• How Mindfulness Practices are Changing an Inner City School. This Baltimore school has embraced the daily practice of mindfulness, and it’s transforming success rates and kids are taking more responsibility for their actions. The same could be true in your own home!


Mindfulness practices take time, but the benefits begin immediately! These habits you’re building for yourself and the kids in your life will benefit you all for your entire life. We’d love to hear about your mindfulness practice and how it’s helping you. And if you’re a teacher using experiencing the benefits of mindfulness in the classroom, tell us your story!


Anxiety in Kids: What It Is, What It Does, and How to Manage It

Anxiety is in the news a lot these days, and it seems more and more kids struggle with anxiety.

Most kids (and adults!) suffer fear and anxiety from time to time. What are the different types of anxiety, how do we recognize the symptoms, and what do we do when things change from occasional fear or anxiety into an anxiety disorder?

Anxiety in Kids: What It Looks Like and How to Help

Types of Anxiety in Kids

Most of the following fears are common to most children. Many children outgrow them as they learn to cope with new situations and as their emotional development increases. But overall, anxiety in kids is like a big, loud, uncontrollable alarm that keeps going off in their insides. As a result, anxious kids can become risk avoidant, which hinders them from taking part in so many things many other kids get to enjoy. The alarms that go off in their heads can affect their bodies physically, resulting in a lack of sleep, headaches, stomachaches, irritability, muscle tension, and fatigue. When anxieties progress past occasional episodes and a child seems to show symptoms on most days for weeks at a time, it may be time to consider intervention of some sort.

Activities to help your child cope with anxietySeparation Anxiety

Children as young as 7-9 month olds experience separation anxiety and stranger anxiety. This is a normal and healthy development! While it’s difficult for us parents to walk away when our children are crying or clinging, we know that they will be okay once a few moments have passed and fun things distract their attention. As time passes, children learn that they are safe, mom or dad will return, and that in the meantime they can enjoy their time with others.

When this fear continues on when children reach school age, it’s possible they have developed a separation anxiety disorder. This can make it difficult for them to learn, make friends, and expand their horizons.

Symptoms of separation anxiety in kids may include:

  • Difficulty concentrating
  • Missing out on activities
  • Continual texting to check-in
  • Nervousness or distress at the thought of separation
  • Nightmares about separation
  • Headaches, stomachs, vomiting, physical distress when away from a parent (or as parent leaves)
  • Refusal to sleep alone
  • Worried about a parent’s health and well-being
  • Angry or violent behavior when they can’t be with parent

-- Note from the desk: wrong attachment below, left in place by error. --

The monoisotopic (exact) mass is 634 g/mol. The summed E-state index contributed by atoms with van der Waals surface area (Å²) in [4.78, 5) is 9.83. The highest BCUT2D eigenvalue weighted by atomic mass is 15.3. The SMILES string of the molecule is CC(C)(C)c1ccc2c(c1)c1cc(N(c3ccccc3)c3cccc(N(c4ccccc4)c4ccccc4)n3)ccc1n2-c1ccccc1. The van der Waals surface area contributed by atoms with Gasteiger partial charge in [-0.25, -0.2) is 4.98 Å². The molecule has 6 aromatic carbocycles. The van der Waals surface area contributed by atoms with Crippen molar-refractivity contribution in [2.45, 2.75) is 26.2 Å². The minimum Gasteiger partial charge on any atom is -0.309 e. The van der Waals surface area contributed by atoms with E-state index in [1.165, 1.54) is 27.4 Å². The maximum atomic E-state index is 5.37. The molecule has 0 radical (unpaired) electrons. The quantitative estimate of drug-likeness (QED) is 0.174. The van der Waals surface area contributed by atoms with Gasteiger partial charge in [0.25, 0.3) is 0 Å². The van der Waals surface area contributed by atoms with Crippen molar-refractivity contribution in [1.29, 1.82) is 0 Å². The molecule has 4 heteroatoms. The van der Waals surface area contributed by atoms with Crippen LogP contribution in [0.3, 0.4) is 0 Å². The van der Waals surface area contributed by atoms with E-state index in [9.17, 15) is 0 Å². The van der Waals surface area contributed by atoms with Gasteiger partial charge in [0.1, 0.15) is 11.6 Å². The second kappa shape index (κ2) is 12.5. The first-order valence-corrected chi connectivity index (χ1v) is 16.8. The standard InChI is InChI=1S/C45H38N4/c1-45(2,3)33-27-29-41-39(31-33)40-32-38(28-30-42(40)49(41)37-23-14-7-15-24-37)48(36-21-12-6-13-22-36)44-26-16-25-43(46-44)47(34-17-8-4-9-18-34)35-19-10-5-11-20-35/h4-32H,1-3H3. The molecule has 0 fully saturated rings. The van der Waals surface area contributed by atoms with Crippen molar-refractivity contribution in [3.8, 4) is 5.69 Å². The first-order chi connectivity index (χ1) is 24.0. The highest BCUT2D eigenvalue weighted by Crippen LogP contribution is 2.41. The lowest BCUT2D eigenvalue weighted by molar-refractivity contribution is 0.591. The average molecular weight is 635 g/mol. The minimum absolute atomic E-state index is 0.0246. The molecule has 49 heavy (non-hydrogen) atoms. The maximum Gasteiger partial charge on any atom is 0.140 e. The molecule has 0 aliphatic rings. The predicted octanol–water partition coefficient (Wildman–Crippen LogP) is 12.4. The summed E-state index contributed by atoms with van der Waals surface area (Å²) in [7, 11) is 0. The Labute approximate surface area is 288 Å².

anxiety in kids can make them withdrawn

Social Anxiety

According the Child Mind Institute, “social anxiety is characterized by intense self-consciousness and fear of embarrassment that goes beyond common shyness, causing a child to go great lengths to avoid social interactions.” This anxiety in kids can show itself in two ways. The first is performance anxiety (also known as stage fright), which deals with things like presenting in public, test taking, ordering food in a restaurant, and sports ability. The second is interactional anxiety which not just about a fear of talking to others but also fear of being noticed by others in public, offending others, even eating in a cafeteria.

As more and more kids are on social media and seeing the curated lives of their friends, it’s understandable that self-consciousness abounds. Social anxiety can appear at any age, but it’s most common around middle school, when children desire to make more and more of their own decisions but are fearful of making the wrong choices. (75% of social anxiety onset happens between 8 and 15 years old.) The root can be anything from childhood shyness to a traumatic experience like bullying. When left unaddressed and untreated, it can lead to isolation and depression.

Symptoms of social anxiety in kids may include:

  • Racing pulse
  • Rapid breathing
  • Dry mouth
  • Breaking out in a sweat
  • Cold hands
  • Nausea and stomach
  • Vision changes


Panic Disorder (Agoraphobia)

Over 3 million Americans will experience a panic disorder during their lifetime. Panic disorders can be terrifying for a child to walk through on their own. According to WebMD, a panic attack is “a sudden, intense episode of anxiety with no apparent outside cause.” Additionally, “When a child has had two or more of these episodes, and is preoccupied with worries about them happening again, it is considered a panic disorder.” The triggers for these panic attacks can be as varied at the child. When left unaddressed, panic disorder can lead to isolation and depression, and could lead to alcohol or drug use.

Panic attacks are often characterized by:

  • Intense fearfulness